What's Wrong with the Financial Reform Bill
Senate Banking Committee Chairman Christopher Dodd's financial "reform" proposal (Barney Frank's wasn't much better) won't change the nature of anything Wall Street does. Dodd's needless watering down of a proposal to create a new Consumer Financial Protection Agency has been well-documented, so here is a list of 10 other problems Dodd's bill will not fix:
Friend Nomi Prins, who in a former life worked for Goldman, this weekend sent along a link to an article in which she outlines the gaps in the current version of the financial regulatory reform bill. Given that the bill is sometimes being pitched as the answer to some of the problems underlined by the Goldman case, it's a very sobering read.
My favorite is the halting, incomplete attempt at a rollback of the Gramm-Leach-Bliley Act, i.e. the pseudo-restoration of the Glass-Steagall Act known as the Volcker rule. Nomi writes:
2) It won't reduce the economic danger from rampant, overleveraged trading activities. The bill would restrict certain banks from having proprietary trading operations (trading with their own capital) under the "Volcker rule," but it's full of problematic exemptions:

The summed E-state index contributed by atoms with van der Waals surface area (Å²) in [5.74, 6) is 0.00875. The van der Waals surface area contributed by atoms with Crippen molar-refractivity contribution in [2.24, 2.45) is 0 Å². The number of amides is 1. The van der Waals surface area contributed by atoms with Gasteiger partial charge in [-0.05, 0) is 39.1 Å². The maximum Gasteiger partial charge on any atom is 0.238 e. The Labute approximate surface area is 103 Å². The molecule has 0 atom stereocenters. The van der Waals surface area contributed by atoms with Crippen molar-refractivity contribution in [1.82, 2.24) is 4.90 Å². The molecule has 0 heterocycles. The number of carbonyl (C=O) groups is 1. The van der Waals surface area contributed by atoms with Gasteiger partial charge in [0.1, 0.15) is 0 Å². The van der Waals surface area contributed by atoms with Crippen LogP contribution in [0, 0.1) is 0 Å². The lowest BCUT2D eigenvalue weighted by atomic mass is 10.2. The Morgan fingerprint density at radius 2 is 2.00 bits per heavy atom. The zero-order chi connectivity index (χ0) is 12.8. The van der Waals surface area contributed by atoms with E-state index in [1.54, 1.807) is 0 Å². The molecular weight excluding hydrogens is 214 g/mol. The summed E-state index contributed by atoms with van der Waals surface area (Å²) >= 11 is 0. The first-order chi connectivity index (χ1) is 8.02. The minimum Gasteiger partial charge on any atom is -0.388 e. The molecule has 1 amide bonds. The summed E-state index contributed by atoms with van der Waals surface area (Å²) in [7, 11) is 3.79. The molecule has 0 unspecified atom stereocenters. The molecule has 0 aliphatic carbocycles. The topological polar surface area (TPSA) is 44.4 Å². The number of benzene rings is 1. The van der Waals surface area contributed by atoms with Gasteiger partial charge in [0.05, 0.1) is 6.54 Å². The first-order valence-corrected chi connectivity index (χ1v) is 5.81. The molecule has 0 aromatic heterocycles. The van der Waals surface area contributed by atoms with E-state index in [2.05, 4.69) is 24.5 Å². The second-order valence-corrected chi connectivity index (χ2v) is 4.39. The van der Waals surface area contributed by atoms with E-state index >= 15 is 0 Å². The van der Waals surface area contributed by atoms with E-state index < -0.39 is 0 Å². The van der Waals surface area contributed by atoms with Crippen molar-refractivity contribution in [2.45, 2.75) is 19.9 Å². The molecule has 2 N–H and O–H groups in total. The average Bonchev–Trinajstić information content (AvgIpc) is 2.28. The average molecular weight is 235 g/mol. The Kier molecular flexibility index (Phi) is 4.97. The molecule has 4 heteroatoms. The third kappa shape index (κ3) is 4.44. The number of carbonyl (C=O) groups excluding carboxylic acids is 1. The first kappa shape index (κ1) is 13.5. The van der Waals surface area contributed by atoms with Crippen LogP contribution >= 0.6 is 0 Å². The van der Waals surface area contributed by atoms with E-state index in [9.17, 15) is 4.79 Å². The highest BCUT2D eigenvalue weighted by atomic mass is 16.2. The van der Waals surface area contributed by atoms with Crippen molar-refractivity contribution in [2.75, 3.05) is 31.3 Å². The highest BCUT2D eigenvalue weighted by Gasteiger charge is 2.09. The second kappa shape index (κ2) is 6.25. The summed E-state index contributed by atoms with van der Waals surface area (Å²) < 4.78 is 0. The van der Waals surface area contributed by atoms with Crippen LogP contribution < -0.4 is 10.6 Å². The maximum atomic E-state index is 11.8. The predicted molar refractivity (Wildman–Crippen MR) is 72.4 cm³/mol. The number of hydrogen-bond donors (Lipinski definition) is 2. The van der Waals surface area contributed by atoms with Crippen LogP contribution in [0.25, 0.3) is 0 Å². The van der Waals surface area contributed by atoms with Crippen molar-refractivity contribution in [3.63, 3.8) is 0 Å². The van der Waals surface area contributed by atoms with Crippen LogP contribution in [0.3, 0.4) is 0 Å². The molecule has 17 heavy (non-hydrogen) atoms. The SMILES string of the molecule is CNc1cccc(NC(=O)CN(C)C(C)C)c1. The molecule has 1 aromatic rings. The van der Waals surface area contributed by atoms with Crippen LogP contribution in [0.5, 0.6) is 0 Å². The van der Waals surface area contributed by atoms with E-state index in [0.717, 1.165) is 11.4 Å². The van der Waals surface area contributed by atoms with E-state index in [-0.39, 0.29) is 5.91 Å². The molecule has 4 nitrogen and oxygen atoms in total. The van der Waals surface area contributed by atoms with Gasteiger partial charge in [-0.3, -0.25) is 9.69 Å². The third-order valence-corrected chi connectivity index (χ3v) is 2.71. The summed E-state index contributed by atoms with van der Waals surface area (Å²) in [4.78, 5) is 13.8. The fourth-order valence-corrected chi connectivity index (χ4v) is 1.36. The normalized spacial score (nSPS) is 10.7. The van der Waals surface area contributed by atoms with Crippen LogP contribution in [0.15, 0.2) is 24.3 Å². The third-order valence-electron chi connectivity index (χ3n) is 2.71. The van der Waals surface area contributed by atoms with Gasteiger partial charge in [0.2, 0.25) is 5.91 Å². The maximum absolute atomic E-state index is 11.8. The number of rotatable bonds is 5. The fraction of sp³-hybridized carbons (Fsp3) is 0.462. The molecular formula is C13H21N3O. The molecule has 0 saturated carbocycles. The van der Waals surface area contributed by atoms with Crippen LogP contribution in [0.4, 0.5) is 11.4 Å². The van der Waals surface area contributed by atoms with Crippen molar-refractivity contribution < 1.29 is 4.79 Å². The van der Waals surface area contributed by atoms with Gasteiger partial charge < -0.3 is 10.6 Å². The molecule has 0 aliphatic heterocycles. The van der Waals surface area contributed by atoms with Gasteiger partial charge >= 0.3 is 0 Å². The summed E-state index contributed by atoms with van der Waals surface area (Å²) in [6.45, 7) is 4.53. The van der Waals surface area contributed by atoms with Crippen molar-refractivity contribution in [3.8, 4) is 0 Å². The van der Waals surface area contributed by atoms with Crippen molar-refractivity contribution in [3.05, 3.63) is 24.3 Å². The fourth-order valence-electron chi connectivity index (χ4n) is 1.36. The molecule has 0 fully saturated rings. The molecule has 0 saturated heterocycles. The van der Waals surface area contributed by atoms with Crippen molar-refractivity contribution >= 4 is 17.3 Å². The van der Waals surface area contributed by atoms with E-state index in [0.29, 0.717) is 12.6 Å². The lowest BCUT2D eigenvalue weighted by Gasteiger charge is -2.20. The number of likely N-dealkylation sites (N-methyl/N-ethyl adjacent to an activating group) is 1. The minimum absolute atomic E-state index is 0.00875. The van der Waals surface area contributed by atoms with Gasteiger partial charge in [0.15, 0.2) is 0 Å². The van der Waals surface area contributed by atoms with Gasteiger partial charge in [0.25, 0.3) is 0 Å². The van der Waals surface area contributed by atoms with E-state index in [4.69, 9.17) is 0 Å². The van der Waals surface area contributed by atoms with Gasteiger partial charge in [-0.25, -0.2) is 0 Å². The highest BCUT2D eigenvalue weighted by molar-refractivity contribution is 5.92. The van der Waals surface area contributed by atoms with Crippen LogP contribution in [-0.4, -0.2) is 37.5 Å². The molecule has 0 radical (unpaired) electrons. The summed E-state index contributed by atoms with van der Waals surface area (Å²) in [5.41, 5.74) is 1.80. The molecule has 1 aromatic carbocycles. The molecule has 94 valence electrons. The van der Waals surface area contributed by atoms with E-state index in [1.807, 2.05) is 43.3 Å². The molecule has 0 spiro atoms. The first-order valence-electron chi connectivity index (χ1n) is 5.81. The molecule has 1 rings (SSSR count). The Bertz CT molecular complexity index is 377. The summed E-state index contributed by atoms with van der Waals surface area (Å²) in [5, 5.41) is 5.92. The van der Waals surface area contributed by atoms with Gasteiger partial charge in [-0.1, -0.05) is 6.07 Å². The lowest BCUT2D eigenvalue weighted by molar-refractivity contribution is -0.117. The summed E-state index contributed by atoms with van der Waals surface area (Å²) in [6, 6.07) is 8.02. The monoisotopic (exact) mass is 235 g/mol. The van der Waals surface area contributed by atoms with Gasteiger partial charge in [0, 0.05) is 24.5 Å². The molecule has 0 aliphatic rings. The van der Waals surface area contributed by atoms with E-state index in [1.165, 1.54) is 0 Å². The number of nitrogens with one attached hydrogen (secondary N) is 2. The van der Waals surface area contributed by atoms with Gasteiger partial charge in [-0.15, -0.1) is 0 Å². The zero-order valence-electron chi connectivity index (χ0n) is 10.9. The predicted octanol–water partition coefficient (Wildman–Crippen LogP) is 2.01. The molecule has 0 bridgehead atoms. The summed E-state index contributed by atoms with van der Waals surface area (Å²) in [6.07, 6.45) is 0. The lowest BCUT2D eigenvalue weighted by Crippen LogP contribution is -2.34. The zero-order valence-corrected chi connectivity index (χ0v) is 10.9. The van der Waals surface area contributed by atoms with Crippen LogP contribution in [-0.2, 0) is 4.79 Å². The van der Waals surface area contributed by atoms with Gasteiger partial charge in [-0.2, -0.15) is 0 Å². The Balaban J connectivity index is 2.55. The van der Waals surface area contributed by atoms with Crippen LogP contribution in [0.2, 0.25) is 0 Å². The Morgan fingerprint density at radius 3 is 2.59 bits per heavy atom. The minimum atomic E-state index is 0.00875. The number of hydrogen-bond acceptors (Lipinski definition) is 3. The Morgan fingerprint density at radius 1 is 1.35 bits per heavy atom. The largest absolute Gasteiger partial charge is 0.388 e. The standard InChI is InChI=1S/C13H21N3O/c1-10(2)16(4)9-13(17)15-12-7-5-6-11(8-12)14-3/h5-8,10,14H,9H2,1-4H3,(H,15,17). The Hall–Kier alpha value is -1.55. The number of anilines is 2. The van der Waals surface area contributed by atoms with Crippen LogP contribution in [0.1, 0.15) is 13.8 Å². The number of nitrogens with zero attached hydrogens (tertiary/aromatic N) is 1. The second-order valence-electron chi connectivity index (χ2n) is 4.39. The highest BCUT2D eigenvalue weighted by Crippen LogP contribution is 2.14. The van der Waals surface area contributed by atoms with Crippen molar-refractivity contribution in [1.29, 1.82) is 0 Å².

a) Banks that claim they trade on behalf of their customers (which they all say they do) escape the rule.
b) Banks that trade for "market-making" purposes (i.e. Goldman Sachs betting against its own clients) are home-free.
c) Banks aren't required to itemize their trading operations to regulators, so they get to decide what they consider trading for their customers and what they consider proprietary. I wonder how that will work out.
Then of course there's the treatment of hedge funds, also relevant given the business with John Paulson:
5) It won't contain the risk to the shadow banking system from hedge funds, private equity firms and venture capital funds. Venture capital and private equity advisers still won't have to register or report to the SEC, though hedge funds with over $100 million in assets will. There's also no statutory definition of what actually constitutes a hedge fund, and the bill doesn't close the tax loophole that allows fund managers to be taxed at the lower capital-gains tax rate of 15 percent, rather than the higher income tax rate of 34 percent. If it sounds crazy to you that the richest people in America are being taxed at the lowest rates, it is: the loophole cost taxpayers about $5 billion this year alone.
There is some good stuff in the bill, but it is riddled with loopholes. Far more important than the actual bill is the effort to actually enforce existing laws. While it is true that the near-complete absence of a regulatory structure to oversee derivatives trading is problematic, there is a lot the government could have done still, if it had wanted to, to prevent catastrophes like AIG and Lehman Brothers. The decision to take a whack at Goldman for this Paulson business is therefore the best news there's been on this front…
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